Now it may be time to begin to think about some additions to this list as in the past 3 years, I’ve been called to fields that have been severely affected by some pathogens that are typically rare in this part of the U.S. Diaporthe Stem Canker and Cercospora Leaf Blight (Figures 1 and 2). Let’s take each of these separately and explain a bit more.

    Diaporthe stem canker:

    The symptoms that are occurring in Ohio this year are large patches of early dying plants that still have their leaves attached. The canker is not as well defined but can occur from the third node at the bottom of the plant up to the top 1/3. There may be rows of small pin dots in the center of the canker or on pods that are the actual fungus. The bottom two nodes of the plant are still green – which can separate it from Phytophthora. If the stem is bleached white and has white mold – it is Sclerotinia. For Diaporthe, the internal tissue – both the pith and the stem are degraded.

    Diaporthe is caused by several different fungi and can also lead to Phomopsis seed rot. The fungus survives very well on residue. And in fact the most affected fields that I have walked in 2017 – were in fields where the disease may have occurred to a smaller extent the previous year. Diaporthe also infects a number of weed hosts that can also contribute to the survival in fields including: black nightshade, morning glory, northern joint vetch, and spiny amaranth are a few and most do not show symptoms.

    Infections for this disease occur in the early vegetative growth stages of the plant and these are favored by long periods of warm (72 to 86F) wet weather. Rain splash of spores from plant residue can facilitate these infections. Does this sound like our summer where some areas had 15” or more during June-July? This fungus takes its time, and the symptoms tend to coincide when the seeds begin to fill in the pods.

    Management is highly successful with two tactics, planting resistant cultivars and reducing inoculum. The screening for resistance to this pathogen is fairly straightforward for Diaporthe, so most companies should be doing this. Tillage and rotation both are effective in reducing inoculum. A study in Georgia reported in 1988 indicated that a soybean-wheat double crop was not as effective as a soybean-fallow rotation.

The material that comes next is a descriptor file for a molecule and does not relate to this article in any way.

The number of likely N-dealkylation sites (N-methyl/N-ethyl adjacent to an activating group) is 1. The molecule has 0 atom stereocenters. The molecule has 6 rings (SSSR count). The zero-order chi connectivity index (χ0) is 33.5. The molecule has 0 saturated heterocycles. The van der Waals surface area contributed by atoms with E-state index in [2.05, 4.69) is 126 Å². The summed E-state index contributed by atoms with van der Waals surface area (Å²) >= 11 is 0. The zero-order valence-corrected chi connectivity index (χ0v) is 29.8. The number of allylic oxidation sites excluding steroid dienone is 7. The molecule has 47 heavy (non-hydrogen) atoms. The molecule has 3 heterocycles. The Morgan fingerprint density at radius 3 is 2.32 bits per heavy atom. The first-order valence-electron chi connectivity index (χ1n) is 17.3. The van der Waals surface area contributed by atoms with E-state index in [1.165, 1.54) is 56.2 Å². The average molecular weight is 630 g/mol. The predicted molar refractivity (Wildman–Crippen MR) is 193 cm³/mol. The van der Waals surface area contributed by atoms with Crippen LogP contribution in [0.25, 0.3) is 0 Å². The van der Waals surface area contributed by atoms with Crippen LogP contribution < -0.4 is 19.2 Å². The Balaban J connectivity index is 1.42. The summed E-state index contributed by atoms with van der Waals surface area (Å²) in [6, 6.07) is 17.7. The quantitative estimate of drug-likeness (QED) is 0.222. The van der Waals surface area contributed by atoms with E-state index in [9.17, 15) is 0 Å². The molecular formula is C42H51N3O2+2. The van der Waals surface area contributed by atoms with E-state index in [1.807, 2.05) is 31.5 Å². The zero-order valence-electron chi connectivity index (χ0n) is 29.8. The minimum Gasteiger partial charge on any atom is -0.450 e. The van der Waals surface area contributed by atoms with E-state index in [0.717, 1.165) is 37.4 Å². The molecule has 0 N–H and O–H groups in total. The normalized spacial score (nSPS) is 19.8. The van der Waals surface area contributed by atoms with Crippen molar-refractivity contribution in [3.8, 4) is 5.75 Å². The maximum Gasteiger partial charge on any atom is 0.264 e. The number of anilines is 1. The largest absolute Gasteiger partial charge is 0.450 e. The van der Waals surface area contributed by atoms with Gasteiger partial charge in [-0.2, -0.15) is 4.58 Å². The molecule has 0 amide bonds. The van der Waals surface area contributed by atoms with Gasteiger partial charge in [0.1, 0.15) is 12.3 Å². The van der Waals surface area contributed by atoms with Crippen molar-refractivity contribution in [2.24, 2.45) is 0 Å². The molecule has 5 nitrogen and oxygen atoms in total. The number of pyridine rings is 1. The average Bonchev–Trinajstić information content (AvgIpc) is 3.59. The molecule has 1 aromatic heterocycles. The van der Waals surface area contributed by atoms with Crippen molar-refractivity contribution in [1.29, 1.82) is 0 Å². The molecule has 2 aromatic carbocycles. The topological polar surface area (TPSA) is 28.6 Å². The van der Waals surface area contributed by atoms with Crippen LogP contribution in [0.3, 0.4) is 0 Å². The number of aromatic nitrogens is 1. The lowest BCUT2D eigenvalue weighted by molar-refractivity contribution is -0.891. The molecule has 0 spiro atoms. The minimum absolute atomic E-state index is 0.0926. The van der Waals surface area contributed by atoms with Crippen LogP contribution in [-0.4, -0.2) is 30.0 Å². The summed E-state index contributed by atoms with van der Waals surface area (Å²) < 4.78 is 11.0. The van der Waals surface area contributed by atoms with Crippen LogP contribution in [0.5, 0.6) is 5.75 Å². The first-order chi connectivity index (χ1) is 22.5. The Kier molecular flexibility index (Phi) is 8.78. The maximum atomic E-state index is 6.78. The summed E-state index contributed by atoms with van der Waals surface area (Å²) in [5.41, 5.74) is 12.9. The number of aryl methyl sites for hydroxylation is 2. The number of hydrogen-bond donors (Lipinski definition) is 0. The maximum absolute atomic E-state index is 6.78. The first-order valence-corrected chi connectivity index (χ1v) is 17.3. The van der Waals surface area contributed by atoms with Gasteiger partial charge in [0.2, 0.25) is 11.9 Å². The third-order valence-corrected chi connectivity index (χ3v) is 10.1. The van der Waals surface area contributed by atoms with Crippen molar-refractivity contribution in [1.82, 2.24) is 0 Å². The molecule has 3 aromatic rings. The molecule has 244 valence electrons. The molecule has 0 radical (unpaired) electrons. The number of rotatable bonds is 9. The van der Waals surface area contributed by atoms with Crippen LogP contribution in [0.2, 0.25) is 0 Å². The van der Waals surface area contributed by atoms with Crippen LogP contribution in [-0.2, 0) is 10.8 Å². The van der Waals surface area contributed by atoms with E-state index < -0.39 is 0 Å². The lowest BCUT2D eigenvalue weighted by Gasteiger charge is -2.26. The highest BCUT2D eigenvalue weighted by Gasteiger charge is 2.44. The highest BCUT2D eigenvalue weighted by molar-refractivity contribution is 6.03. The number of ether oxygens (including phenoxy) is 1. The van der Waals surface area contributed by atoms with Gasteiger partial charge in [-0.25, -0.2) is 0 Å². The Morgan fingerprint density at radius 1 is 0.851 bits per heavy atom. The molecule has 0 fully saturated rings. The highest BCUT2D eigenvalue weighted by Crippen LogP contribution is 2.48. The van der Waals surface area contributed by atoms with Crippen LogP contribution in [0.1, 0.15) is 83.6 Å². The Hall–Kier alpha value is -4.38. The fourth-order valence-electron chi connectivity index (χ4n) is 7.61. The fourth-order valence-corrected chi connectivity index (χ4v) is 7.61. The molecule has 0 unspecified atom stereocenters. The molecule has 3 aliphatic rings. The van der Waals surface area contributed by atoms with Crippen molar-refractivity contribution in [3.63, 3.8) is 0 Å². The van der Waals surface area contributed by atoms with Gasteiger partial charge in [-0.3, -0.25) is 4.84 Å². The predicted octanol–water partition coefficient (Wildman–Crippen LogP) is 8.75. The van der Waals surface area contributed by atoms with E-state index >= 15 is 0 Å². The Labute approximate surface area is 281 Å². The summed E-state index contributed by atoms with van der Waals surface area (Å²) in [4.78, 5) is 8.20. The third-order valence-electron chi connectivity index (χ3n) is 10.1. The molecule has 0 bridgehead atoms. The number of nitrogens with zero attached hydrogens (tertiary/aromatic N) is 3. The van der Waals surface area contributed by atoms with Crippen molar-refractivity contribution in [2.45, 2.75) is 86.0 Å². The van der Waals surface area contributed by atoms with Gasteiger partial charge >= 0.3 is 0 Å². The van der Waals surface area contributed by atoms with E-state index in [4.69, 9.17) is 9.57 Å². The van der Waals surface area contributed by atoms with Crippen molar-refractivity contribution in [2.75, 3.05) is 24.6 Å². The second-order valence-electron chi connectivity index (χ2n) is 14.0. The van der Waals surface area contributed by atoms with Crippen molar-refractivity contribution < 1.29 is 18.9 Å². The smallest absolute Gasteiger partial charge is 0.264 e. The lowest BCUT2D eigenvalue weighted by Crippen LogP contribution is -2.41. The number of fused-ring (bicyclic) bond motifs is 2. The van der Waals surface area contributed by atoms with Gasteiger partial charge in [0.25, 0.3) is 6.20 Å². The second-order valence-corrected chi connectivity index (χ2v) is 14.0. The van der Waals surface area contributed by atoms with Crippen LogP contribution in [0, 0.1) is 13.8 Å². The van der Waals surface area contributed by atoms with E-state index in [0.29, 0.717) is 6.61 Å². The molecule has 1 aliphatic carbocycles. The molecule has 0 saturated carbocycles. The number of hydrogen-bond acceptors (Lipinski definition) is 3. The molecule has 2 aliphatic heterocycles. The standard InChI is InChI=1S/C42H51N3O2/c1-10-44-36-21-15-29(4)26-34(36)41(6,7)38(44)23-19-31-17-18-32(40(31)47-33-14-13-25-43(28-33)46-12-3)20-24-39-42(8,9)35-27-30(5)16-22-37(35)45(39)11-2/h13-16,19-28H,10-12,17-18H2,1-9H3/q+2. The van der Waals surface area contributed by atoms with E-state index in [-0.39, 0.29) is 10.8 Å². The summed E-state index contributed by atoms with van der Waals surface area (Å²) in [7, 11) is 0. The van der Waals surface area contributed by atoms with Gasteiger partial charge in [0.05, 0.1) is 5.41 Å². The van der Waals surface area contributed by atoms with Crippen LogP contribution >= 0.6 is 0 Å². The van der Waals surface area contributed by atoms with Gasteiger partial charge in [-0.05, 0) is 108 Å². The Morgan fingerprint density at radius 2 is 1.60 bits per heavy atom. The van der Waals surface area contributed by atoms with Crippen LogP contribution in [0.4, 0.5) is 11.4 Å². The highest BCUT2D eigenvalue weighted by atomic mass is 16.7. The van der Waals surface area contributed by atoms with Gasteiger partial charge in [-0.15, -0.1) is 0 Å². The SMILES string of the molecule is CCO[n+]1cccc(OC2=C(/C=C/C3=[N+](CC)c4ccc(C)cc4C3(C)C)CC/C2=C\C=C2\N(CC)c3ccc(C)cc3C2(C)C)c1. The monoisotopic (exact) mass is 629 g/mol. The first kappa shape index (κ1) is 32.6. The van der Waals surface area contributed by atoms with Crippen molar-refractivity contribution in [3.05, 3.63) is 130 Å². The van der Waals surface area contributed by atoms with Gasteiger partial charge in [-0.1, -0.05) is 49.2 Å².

Cercospora leaf blight-and Purple Seed Stain

    Another foliar and seed pathogen that is not well known in Ohio and is much more prevalent in the Southern US. The reddish discoloration and leathery appearance begins to appear on the top leaves as the plants begin to fill out the seeds. Purple lesions on the petioles or stems also develop. The infected petioles remain attached to the plants while the infected leaves fall off the plants. Warm temperatures and frequent rains also contribute to this disease which can be spread by rain and wind. This can also be residue born – so for farmers that have this in their fields in 2017 – TAKE NOTE- residue management and planting varieties with resistance will be essential in 2018.

    Infections for Cercospora can begin at flowering and repeat throughout the season, but symptoms do not develop until pod fill. Seed can also become infected and develop the same purplish-red coloration and contribute secondary losses if they are food grade soybeans. The pathogen that causes Cercospora leaf blight and Purple seed stain produces a light-activated plant toxin, which contributes to the purple discoloration of the diseased tissue. Spores are produced on the residue or infected tissue and are dispersed by wind or rain onto nearby soybean plants. Only susceptible varieties will develop symptoms and these will be more pronounced when dry, warm conditions occur at pod fill.

    Disease management strategies include planting high-quality disease free seed, tillage to break down infested residue and crop rotation to prevent inoculum build-up, and planting resistant varieties. For fields that are affected in 2017 – a timely harvest to ensure the fewest number of seeds develop purple seed stain. Secondly, for fields in 2018 that go back into soybean, if susceptible varieties are planted, a fungicide application of a triazole at R3 may provide some protection. However, infections can occur during the vegetative phase and most of the data to date is from the southern states with determinant later maturity groups. This is a big hole in our data set for providing recommendations for fungicide timing for Cercospora blight in northern areas.

    The bottom line, when you are at Farm Science Review this week talking with the seed companies, ask for the resistance packages on the varieties. Yes, yields are important – but the resistance and savings in additional mid-season inputs is key to profits in years with narrow margins. The risk for disease development continues to increase with mild winters that favor overwintering and the soil-saturating rains that seem to occur weekly. These conditions make those resistance scores more and more important each year.

    For some additional reading while you are on auto-steer during harvest check out these resources:





  3. Harvest Weather Outlook

    Author(s): Jim Noel